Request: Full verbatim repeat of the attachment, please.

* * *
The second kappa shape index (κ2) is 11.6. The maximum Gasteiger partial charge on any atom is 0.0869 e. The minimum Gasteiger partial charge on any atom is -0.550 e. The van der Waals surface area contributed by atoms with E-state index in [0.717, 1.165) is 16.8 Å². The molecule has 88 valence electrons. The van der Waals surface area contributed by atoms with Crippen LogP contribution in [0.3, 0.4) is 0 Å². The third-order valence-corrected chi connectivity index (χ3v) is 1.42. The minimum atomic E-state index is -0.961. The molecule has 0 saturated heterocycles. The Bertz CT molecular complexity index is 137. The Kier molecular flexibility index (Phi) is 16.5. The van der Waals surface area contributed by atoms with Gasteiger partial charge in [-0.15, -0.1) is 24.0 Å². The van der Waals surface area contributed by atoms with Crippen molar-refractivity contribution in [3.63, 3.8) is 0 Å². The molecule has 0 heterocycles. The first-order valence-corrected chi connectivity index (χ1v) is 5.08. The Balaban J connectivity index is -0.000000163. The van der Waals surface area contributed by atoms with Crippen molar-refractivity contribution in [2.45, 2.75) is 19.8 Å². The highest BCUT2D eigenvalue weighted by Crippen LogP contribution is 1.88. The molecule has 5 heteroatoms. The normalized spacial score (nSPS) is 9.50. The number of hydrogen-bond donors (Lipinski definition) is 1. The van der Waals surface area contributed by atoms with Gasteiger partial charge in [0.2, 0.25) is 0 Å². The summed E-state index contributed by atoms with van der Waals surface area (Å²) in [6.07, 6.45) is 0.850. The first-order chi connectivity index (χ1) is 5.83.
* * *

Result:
The second kappa shape index (κ2) is 11.6. The maximum Gasteiger partial charge on any atom is 0.0869 e. The minimum Gasteiger partial charge on any atom is -0.550 e. The van der Waals surface area contributed by atoms with E-state index in [0.717, 1.165) is 16.8 Å². The molecule has 88 valence electrons. The van der Waals surface area contributed by atoms with Crippen LogP contribution in [0.3, 0.4) is 0 Å². The third-order valence-corrected chi connectivity index (χ3v) is 1.42. The minimum atomic E-state index is -0.961. The molecule has 0 saturated heterocycles. The Bertz CT molecular complexity index is 137. The Kier molecular flexibility index (Phi) is 16.5. The van der Waals surface area contributed by atoms with Gasteiger partial charge in [-0.15, -0.1) is 24.0 Å². The van der Waals surface area contributed by atoms with Crippen molar-refractivity contribution in [3.63, 3.8) is 0 Å². The molecule has 0 heterocycles. The first-order valence-corrected chi connectivity index (χ1v) is 5.08. The Balaban J connectivity index is -0.000000163. The van der Waals surface area contributed by atoms with Crippen molar-refractivity contribution in [2.45, 2.75) is 19.8 Å². The highest BCUT2D eigenvalue weighted by Crippen LogP contribution is 1.88. The molecule has 5 heteroatoms. The normalized spacial score (nSPS) is 9.50. The number of hydrogen-bond donors (Lipinski definition) is 1. The van der Waals surface area contributed by atoms with Gasteiger partial charge in [0.2, 0.25) is 0 Å². The summed E-state index contributed by atoms with van der Waals surface area (Å²) in [6.07, 6.45) is 0.850. The first-order chi connectivity index (χ1) is 5.83.